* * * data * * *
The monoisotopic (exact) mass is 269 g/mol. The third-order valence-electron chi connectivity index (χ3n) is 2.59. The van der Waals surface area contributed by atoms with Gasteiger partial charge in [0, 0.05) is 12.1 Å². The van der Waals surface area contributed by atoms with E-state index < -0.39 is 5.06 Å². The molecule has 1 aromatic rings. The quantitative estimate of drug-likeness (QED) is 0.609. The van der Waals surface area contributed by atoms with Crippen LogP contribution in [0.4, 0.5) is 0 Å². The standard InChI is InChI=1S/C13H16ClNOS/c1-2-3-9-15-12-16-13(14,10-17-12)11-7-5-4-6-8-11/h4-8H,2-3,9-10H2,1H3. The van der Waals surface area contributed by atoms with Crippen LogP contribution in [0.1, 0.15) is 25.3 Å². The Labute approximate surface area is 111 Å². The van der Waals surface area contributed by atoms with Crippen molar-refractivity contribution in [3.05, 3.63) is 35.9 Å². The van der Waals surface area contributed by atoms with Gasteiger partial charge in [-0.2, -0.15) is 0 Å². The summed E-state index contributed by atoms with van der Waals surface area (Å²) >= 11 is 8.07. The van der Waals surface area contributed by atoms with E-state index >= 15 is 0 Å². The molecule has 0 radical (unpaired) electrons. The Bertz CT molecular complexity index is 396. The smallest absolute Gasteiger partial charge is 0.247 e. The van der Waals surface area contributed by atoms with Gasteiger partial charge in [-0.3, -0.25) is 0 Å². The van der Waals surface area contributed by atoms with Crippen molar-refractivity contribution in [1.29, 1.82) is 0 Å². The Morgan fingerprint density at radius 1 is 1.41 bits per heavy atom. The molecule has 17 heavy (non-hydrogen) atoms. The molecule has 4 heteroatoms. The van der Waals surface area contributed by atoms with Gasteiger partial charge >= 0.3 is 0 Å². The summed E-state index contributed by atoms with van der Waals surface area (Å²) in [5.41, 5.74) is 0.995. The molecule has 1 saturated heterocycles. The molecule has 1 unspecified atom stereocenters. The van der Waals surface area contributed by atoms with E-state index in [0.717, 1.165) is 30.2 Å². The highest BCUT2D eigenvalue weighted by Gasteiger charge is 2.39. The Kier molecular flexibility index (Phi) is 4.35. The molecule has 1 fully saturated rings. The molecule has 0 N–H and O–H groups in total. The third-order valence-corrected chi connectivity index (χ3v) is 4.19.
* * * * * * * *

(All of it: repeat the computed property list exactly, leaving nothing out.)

The monoisotopic (exact) mass is 269 g/mol. The third-order valence-electron chi connectivity index (χ3n) is 2.59. The van der Waals surface area contributed by atoms with Gasteiger partial charge in [0, 0.05) is 12.1 Å². The van der Waals surface area contributed by atoms with E-state index < -0.39 is 5.06 Å². The molecule has 1 aromatic rings. The quantitative estimate of drug-likeness (QED) is 0.609. The van der Waals surface area contributed by atoms with Crippen LogP contribution in [0.4, 0.5) is 0 Å². The standard InChI is InChI=1S/C13H16ClNOS/c1-2-3-9-15-12-16-13(14,10-17-12)11-7-5-4-6-8-11/h4-8H,2-3,9-10H2,1H3. The van der Waals surface area contributed by atoms with Crippen LogP contribution in [0.1, 0.15) is 25.3 Å². The Labute approximate surface area is 111 Å². The van der Waals surface area contributed by atoms with Crippen molar-refractivity contribution in [3.05, 3.63) is 35.9 Å². The van der Waals surface area contributed by atoms with Gasteiger partial charge in [-0.2, -0.15) is 0 Å². The summed E-state index contributed by atoms with van der Waals surface area (Å²) >= 11 is 8.07. The van der Waals surface area contributed by atoms with E-state index >= 15 is 0 Å². The molecule has 0 radical (unpaired) electrons. The Bertz CT molecular complexity index is 396. The smallest absolute Gasteiger partial charge is 0.247 e. The van der Waals surface area contributed by atoms with Gasteiger partial charge in [-0.3, -0.25) is 0 Å². The van der Waals surface area contributed by atoms with Crippen molar-refractivity contribution in [1.29, 1.82) is 0 Å². The Morgan fingerprint density at radius 1 is 1.41 bits per heavy atom. The molecule has 17 heavy (non-hydrogen) atoms. The molecule has 4 heteroatoms. The van der Waals surface area contributed by atoms with Gasteiger partial charge >= 0.3 is 0 Å². The summed E-state index contributed by atoms with van der Waals surface area (Å²) in [5.41, 5.74) is 0.995. The molecule has 1 saturated heterocycles. The molecule has 1 unspecified atom stereocenters. The van der Waals surface area contributed by atoms with E-state index in [0.717, 1.165) is 30.2 Å². The highest BCUT2D eigenvalue weighted by Gasteiger charge is 2.39. The Kier molecular flexibility index (Phi) is 4.35. The molecule has 1 fully saturated rings. The molecule has 0 N–H and O–H groups in total. The third-order valence-corrected chi connectivity index (χ3v) is 4.19.